Shares of Herbalife started the week up more than 2 percent after it was recently reported by The Wall Street Journal that government investigations cleared the company of allegations of having a fraudulent business model.
Probes by the FBI and the U.S. attorney's office failed to find sufficient evidence of criminal wrongdoing within Herbalife, a multilevel marketing company that focuses on nutritional supplements, sources told the newspaper, which first reported it late Friday.
The investigations similarly cleared activist investor Bill Ackman, who has a $1 billion short position against Herbalife, the Journal said. The inquiry focused on allegations that Ackman's closed-end fund, Pershing Square Holdings, might have manipulated Herbalife's stock price.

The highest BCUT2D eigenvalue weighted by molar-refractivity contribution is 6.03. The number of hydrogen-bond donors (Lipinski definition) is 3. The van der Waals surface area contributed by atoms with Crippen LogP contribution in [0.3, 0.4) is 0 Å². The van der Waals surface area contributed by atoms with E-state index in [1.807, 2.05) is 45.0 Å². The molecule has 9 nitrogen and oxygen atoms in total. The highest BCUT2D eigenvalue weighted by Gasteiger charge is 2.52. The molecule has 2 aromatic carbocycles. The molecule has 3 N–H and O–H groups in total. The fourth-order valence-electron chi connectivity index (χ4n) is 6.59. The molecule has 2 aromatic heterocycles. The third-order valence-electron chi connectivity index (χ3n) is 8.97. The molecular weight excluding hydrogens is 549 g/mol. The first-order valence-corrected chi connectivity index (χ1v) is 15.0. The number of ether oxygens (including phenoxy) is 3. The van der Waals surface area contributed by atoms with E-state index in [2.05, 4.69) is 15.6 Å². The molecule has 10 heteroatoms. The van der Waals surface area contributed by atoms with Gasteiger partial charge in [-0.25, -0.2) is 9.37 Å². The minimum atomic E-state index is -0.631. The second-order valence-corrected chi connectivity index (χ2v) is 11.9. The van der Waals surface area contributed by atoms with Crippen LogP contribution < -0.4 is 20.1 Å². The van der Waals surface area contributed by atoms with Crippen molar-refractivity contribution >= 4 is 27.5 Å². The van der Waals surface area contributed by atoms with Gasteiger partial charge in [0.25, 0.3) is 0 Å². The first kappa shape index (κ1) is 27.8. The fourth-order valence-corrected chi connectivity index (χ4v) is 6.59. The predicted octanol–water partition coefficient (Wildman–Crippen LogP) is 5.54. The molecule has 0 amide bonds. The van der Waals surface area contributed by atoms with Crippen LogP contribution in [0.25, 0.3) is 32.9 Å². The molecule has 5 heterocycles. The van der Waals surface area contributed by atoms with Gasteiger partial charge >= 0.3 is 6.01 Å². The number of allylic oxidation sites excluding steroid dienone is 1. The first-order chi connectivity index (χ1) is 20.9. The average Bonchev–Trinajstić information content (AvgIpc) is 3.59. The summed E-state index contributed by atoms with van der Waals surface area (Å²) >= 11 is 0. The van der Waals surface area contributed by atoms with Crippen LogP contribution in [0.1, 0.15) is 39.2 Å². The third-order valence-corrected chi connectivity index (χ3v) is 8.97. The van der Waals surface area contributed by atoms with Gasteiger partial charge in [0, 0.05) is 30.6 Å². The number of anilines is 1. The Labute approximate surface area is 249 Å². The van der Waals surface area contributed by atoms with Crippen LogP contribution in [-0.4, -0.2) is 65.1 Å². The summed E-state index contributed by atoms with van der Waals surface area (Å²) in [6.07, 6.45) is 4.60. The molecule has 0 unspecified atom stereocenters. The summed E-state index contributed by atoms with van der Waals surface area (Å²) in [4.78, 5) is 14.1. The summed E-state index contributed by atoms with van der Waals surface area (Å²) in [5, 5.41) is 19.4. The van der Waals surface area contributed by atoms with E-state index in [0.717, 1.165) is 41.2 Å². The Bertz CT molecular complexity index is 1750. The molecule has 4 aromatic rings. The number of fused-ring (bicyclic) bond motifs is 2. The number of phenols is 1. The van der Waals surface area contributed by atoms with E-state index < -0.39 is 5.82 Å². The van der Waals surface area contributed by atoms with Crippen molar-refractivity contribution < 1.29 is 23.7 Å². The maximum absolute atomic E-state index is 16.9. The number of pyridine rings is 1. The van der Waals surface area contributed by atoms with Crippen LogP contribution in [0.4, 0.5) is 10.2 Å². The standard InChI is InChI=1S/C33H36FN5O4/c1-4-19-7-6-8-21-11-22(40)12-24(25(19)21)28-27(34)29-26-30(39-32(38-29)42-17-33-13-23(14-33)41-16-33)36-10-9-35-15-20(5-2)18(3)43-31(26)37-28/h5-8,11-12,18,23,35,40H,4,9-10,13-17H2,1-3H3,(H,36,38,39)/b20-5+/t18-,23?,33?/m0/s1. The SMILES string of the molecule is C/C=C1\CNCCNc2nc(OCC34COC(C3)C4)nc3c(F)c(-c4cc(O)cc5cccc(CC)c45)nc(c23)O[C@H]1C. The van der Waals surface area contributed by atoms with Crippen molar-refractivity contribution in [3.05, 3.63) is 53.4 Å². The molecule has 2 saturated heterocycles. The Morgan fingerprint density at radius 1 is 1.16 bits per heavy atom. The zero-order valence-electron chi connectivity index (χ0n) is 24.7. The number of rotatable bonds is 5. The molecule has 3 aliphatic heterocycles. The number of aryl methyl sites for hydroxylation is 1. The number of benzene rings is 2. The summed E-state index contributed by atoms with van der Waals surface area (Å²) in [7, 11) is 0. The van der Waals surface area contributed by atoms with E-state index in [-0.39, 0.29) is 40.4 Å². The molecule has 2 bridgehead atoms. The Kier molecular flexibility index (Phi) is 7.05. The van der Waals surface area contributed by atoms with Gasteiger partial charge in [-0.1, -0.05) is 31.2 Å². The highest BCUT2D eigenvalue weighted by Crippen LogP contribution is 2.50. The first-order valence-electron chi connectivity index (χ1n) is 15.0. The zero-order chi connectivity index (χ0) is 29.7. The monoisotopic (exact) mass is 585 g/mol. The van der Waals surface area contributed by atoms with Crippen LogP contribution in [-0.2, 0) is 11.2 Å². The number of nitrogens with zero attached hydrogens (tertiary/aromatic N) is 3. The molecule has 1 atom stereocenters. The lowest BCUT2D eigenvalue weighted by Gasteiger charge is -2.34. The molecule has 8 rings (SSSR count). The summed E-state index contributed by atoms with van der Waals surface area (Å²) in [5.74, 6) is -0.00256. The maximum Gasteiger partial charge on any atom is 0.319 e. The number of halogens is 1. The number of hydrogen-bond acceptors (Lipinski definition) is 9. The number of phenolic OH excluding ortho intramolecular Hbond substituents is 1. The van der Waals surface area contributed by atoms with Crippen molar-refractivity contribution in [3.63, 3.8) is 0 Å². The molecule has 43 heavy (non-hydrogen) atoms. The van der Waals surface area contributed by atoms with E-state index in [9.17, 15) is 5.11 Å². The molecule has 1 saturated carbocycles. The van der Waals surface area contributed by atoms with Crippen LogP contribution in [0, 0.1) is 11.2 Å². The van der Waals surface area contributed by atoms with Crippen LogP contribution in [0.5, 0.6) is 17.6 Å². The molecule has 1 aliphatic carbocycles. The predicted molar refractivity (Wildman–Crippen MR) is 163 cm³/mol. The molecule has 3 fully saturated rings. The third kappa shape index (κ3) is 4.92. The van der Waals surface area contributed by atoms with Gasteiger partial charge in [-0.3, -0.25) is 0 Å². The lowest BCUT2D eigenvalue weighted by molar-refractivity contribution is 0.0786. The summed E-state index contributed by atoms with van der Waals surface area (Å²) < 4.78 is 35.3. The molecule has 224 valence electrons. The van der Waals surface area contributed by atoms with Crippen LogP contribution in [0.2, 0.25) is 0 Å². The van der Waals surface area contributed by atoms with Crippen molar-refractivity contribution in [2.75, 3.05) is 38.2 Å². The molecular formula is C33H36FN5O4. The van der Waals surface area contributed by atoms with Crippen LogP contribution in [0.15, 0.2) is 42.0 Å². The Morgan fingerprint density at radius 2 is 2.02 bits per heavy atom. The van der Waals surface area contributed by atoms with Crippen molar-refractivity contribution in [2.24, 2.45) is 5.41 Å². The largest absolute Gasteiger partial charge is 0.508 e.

Herbalife did not immediately respond to CNBC's request for comment on the report. A Pershing Square spokesman declined to comment.
It's the latest chapter in a long string of conflicts dating back to 2012 between the two companies, with Ackman telling CNBC last year that he expects Herbalife's business to deteriorate, whether or not the government steps in and shuts down the company.
Herbalife has fired back at Ackman's claims.
"Bill Ackman has been engaged in a nearly three-year effort to drive down Herbalife's stock in order to enrich himself and his investors," Herbalife told CNBC in 2015.
The Ackman-Herbalife battle is still the focus of several civil investigations, including by the Federal Trade Commission and SEC, according to the Journal.
— CNBC staff and Reuters contributed to this report.